But the reality is that any dog can be a target. Those in the hunting fraternity may have heard that five hounds were taken from the Westerby Basset kennels in Leicestershire in February. “In all my time in hunt service I have never known a kennels be raided and have that many hounds taken, which is quite alarming,” says Bruce Langley McKim MFH. “We have had the police come in, and they’re trying their best, but [dog theft] is less than priority for them.”

He believes it may not be a coincidence that two weeks before the hounds were stolen, all the hunt’s information was hacked and published on the Hunting Leaks website – which made the location of the hunt kennels freely available. “There was some infighting on the hunt saboteurs page,” he says. “Some people were saying well done, you’ve now enabled the hounds to be stolen. The thing with bassets is they’re small, so you can just lift them.”

Taking on the dog thieves

So what can be done to clamp down on dog thieves – and what is being done? The police response to dog theft depends on which constabulary you are dealing with. Paul Childerley says that his local rural crime team has always been helpful. Others have had less satisfactory responses, stating that the police need to have more powers to stop and search, and enter properties.

On 30 October 2017, Becca Smith’s two spaniels, Flora and Clover – a cocker and a springer – were stolen from their kennel in her father’s garden near Halstead, Essex. She rang the police to report the crime, but “I didn’t feel like they tried to do anything. They told me to post it all over Facebook and gave me a crime reference number.” They told her there was little else they could do. Despite looking at hundreds of pictures of ‘lost’ spaniels, there has been no sign of them. The hope is that they might one day turn up but, as Becca says, “the problem is you don’t actually know what they’re doing with them. People say that they’ll be used as breeding bitches, but I don’t know that; I don’t know that they’re not being used for bait; that they’ve not been killed.”

Success stories do exist. Pauline Turner’s sheepdog turned up three years after she had disappeared from their farm in Sussex, after a friend spotted her in a television report of a police raid in Leeds, where 28 stolen dogs were found.

Avoid leaving dogs unattended, even in cars. (The Field / Sarah Farnsworth)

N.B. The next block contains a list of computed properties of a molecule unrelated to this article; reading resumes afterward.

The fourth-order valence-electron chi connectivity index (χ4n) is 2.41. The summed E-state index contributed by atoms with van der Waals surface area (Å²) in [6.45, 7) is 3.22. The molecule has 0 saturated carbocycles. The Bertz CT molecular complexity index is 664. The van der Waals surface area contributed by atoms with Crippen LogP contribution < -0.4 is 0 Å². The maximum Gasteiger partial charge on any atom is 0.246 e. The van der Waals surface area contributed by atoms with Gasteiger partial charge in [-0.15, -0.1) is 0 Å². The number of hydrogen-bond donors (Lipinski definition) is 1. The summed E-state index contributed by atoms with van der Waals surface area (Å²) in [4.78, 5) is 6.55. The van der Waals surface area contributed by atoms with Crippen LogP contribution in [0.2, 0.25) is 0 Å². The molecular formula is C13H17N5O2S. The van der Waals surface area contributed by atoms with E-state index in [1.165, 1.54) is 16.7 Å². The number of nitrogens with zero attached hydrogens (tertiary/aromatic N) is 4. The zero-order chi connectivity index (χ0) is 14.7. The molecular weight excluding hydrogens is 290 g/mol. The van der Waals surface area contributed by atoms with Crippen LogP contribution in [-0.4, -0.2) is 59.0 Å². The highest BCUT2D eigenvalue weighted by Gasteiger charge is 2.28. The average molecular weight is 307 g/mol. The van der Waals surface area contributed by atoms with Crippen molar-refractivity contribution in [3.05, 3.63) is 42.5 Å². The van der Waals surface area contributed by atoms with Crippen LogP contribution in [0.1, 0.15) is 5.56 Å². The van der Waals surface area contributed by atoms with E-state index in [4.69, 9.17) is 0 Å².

Of course, different forces have different tactics and varying amounts of resource to dedicate to the problem. In March, Nottinghamshire Police announced that they were planning to appoint a dedicated chief inspector to deal with dog theft – the first appointment of its kind in the country.

“There is growing alarm – both locally and nationally – over the threat of dog theft,” explained Emma Foody, Nottinghamshire’s deputy police and crime commissioner. “As a dog owner myself, I know just how worrying this issue is, and I’m determined to fight for tougher penalties for those involved in this despicable crime.”

Nottinghamshire Police were keen to highlight that they “have not seen a significant spike in dog theft” – but that they want to keep it that way. Similarly, Surrey Police state that “in Surrey, the number of reported dog thefts remains low”, but confirmed that criminals are stealing dogs “to breed from or sell on for a profit”. The same week, it was reported that the Sussex Police Rural Crime Team had recovered 10 dogs on a raid in Surrey. Some forces – including Darlington Police – have invested in microchip scanners.

Always ensure your dog is within sight. (The Field / Sarah Farnsworth)

Currently dog theft is classed as a minor crime, with minimal punishments. As Bill Lambert of the Kennel Club puts it, “Currently, the theft of a dog is treated no more seriously than the theft of a mobile phone, despite the utter heartbreak it causes.”

This is something that many people believe needs to change. Last year, petitions urging the Government to make dog theft a specific criminal offence led to a Westminster Hall debate on the topic. But in January, DEFRA responded that: “While the Government takes the issue of dog theft very seriously and is concerned by suggestions that occurrences are on the rise, we consider the legislative tools we have in place to deal with cases of dog theft to be robust and proportionate.”

Tom Hunt, MP for Ipswich, led the Westminster Hall debate and believes that “we’re fighting this growing tide [of pet thefts] with outdated and underpowered laws”. After the debate, he and Siobhan Baillie, MP for Stroud, wrote to the Sentencing Council asking them to amend the sentencing guidelines for pet theft and to make more specific reference to the damage it does. “The response was very disappointing,” says Hunt.